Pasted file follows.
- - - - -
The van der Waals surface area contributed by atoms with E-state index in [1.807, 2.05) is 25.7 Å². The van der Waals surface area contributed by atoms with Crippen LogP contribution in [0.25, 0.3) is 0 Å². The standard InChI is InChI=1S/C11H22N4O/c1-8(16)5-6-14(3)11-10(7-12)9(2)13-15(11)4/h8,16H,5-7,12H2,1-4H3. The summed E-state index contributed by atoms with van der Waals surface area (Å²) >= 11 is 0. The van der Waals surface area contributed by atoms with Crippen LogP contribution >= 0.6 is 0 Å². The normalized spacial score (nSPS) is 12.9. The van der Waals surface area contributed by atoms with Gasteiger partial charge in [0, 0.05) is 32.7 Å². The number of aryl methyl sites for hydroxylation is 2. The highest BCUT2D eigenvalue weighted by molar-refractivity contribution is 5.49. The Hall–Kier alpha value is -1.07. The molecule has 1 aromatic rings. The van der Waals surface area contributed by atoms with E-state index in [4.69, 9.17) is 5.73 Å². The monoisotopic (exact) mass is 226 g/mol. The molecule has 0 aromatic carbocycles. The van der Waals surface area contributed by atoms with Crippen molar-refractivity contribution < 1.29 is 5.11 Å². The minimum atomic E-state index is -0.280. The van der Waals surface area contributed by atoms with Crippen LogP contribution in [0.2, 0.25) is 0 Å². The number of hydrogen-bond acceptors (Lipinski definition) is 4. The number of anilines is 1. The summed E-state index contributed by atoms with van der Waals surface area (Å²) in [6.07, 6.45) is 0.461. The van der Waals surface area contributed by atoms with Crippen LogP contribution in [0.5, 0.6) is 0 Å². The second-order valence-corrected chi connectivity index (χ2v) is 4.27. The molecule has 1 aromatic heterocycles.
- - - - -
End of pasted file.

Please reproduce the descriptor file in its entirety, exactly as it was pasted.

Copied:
The van der Waals surface area contributed by atoms with E-state index in [1.807, 2.05) is 25.7 Å². The van der Waals surface area contributed by atoms with Crippen LogP contribution in [0.25, 0.3) is 0 Å². The standard InChI is InChI=1S/C11H22N4O/c1-8(16)5-6-14(3)11-10(7-12)9(2)13-15(11)4/h8,16H,5-7,12H2,1-4H3. The summed E-state index contributed by atoms with van der Waals surface area (Å²) >= 11 is 0. The van der Waals surface area contributed by atoms with Crippen LogP contribution >= 0.6 is 0 Å². The normalized spacial score (nSPS) is 12.9. The van der Waals surface area contributed by atoms with Gasteiger partial charge in [0, 0.05) is 32.7 Å². The number of aryl methyl sites for hydroxylation is 2. The highest BCUT2D eigenvalue weighted by molar-refractivity contribution is 5.49. The Hall–Kier alpha value is -1.07. The molecule has 1 aromatic rings. The van der Waals surface area contributed by atoms with E-state index in [4.69, 9.17) is 5.73 Å². The monoisotopic (exact) mass is 226 g/mol. The molecule has 0 aromatic carbocycles. The van der Waals surface area contributed by atoms with Crippen molar-refractivity contribution < 1.29 is 5.11 Å². The minimum atomic E-state index is -0.280. The van der Waals surface area contributed by atoms with Crippen LogP contribution in [0.2, 0.25) is 0 Å². The number of hydrogen-bond acceptors (Lipinski definition) is 4. The number of anilines is 1. The summed E-state index contributed by atoms with van der Waals surface area (Å²) in [6.07, 6.45) is 0.461. The van der Waals surface area contributed by atoms with Crippen LogP contribution in [0.5, 0.6) is 0 Å². The second-order valence-corrected chi connectivity index (χ2v) is 4.27. The molecule has 1 aromatic heterocycles.